Listen to what the kids think.
Q Where did the idea for Tom Gates come from originally?
A I started working on it as a picture book because I did picture books before. I wrote one called My Big Brother Boris which won the Smarties Silver Award and in some ways that is similar to Tom Gates because it’s about a family and a teenager and a brother. So I started doing a book called All About Me and it was based on when children first go into reception at school and they have to write a little bit about themselves and do a picture, and write about their families and what they like and don’t like. It was a bit like a scrapbook and that went out to lots of different publishers and they all loved it but they all said there wasn’t enough of a story so I took the good bits and took that forward. One day I thought ‘I’m going to imagine I’m Tom’ and I wrote in an exercise book and I imagined that his teacher would also be writing in the exercise book with his comments, so he needed a different handwriting. And I started doing little doodles and drawings and then Tom writes a story about what he’s done during the summer holidays when he went camping so he writes a story called ‘Camping Sucks’. And so I imagined that he was writing in a book and that was the start of it really. I was really keen to put all the things into it that I knew I would have loved at that age.
Q When did you know Tom Gates was successful?
A When I won the Roald Dahl Funny Prize that really helped and then children started to discover the book and tell their friends and librarians discovered it and they started to use it to encourage children who were reluctant readers.
Q And now you’re on your 15th book?
A I actually can’t quite believe it! And, as long as I don’t start repeating myself or getting bored about it, I could keep writing Tom Gates books. I remember as a child that if you had something you really liked you can tell if they start to not be as good – maybe they don’t have as much content in them or the stories are not as satisfying. And I’ve always been careful to think that ‘if I was that age now and a Tom Gates fan what would I really love in this book?’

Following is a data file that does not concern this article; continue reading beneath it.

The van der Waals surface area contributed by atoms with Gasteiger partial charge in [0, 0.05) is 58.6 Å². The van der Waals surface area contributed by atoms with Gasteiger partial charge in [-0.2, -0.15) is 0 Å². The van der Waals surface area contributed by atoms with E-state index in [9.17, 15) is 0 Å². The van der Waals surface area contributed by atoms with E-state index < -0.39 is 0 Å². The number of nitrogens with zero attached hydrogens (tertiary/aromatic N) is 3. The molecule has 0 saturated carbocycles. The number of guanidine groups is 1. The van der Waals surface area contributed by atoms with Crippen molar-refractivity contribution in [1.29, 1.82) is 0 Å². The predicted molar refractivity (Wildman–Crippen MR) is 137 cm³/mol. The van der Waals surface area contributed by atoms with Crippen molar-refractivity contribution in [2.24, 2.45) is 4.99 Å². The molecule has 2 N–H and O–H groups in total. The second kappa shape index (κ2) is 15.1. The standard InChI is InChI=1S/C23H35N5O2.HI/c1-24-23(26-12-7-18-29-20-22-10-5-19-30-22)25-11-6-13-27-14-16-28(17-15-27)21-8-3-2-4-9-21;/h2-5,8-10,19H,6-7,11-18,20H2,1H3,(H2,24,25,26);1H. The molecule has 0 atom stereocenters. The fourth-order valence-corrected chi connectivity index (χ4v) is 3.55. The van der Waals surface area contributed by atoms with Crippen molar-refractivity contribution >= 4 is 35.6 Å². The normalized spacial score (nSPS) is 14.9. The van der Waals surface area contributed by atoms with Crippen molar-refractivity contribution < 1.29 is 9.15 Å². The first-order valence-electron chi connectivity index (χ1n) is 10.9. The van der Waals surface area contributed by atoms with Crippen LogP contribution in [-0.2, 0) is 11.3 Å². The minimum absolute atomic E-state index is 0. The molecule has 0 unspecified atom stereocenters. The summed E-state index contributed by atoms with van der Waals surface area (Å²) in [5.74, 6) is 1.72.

Q Which other children’s authors do you like?
A I absolutely love Roald Dahl, when my children were younger we were all thrilled by The Twits. I also loved poetry particularly Spike Milligan. Also a friend recommended these books by James Marshall called the Fox Books and they are really quirky, funny little stories and my children loved them.
Q What do you hope audiences will enjoy with the Tom Gates the stage show?
A I want them to have a really good time. I think one of the things that children like about the books is that they see themselves in there, they can recognize elements of what Tom’s about, and I hope this will also be the case with the stage show. I’d love to get children into the theatre who maybe wouldn’t have come to the theatre before to see something different. But they don’t need to know my books or Tom Gates at all beforehand. They will love the show anyway. I can’t wait for everyone to dip their toe into the world of Tom Gates. Making it a real world, and making it something completely different in the theatre, is so exciting – it gives it another element which I can’t do in the books.
Download some Tom Gates crafts:
Tom Gates Live is on stage at Eden Court from THU 18 to SAT 20.
Book online or call the Box Office on 01463 234 234.